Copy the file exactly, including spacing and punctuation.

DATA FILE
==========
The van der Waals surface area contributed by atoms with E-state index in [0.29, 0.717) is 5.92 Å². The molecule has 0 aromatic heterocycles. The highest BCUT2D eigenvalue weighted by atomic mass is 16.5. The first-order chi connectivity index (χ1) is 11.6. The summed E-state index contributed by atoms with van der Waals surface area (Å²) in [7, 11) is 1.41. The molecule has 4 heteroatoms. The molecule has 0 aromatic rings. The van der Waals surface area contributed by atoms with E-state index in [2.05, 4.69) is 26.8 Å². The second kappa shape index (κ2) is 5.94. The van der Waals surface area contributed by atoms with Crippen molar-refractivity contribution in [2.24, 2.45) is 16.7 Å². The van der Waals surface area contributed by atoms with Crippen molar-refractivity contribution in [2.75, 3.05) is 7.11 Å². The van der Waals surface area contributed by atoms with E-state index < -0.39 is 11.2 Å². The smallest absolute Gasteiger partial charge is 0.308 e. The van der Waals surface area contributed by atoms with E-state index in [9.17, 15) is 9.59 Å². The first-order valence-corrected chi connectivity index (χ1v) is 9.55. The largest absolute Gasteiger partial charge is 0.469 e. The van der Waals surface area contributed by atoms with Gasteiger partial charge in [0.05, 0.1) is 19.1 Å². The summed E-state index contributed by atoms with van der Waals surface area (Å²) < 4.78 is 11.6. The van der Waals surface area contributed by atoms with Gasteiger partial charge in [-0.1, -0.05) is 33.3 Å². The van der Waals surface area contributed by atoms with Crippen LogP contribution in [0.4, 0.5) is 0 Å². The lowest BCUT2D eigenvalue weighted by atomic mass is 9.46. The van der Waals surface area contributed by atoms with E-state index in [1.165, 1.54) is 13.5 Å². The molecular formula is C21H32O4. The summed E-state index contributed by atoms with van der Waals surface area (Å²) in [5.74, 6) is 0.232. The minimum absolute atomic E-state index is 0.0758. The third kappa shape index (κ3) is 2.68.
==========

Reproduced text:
The van der Waals surface area contributed by atoms with E-state index in [0.29, 0.717) is 5.92 Å². The molecule has 0 aromatic heterocycles. The highest BCUT2D eigenvalue weighted by atomic mass is 16.5. The first-order chi connectivity index (χ1) is 11.6. The summed E-state index contributed by atoms with van der Waals surface area (Å²) in [7, 11) is 1.41. The molecule has 4 heteroatoms. The molecule has 0 aromatic rings. The van der Waals surface area contributed by atoms with E-state index in [2.05, 4.69) is 26.8 Å². The second kappa shape index (κ2) is 5.94. The van der Waals surface area contributed by atoms with Crippen molar-refractivity contribution in [2.24, 2.45) is 16.7 Å². The van der Waals surface area contributed by atoms with Crippen molar-refractivity contribution in [2.75, 3.05) is 7.11 Å². The van der Waals surface area contributed by atoms with E-state index < -0.39 is 11.2 Å². The smallest absolute Gasteiger partial charge is 0.308 e. The van der Waals surface area contributed by atoms with E-state index in [9.17, 15) is 9.59 Å². The first-order valence-corrected chi connectivity index (χ1v) is 9.55. The largest absolute Gasteiger partial charge is 0.469 e. The van der Waals surface area contributed by atoms with Gasteiger partial charge in [0.05, 0.1) is 19.1 Å². The summed E-state index contributed by atoms with van der Waals surface area (Å²) < 4.78 is 11.6. The van der Waals surface area contributed by atoms with Gasteiger partial charge in [-0.1, -0.05) is 33.3 Å². The van der Waals surface area contributed by atoms with Crippen LogP contribution in [0.4, 0.5) is 0 Å². The lowest BCUT2D eigenvalue weighted by atomic mass is 9.46. The van der Waals surface area contributed by atoms with E-state index in [1.165, 1.54) is 13.5 Å². The molecular formula is C21H32O4. The summed E-state index contributed by atoms with van der Waals surface area (Å²) in [5.74, 6) is 0.232. The minimum absolute atomic E-state index is 0.0758. The third kappa shape index (κ3) is 2.68.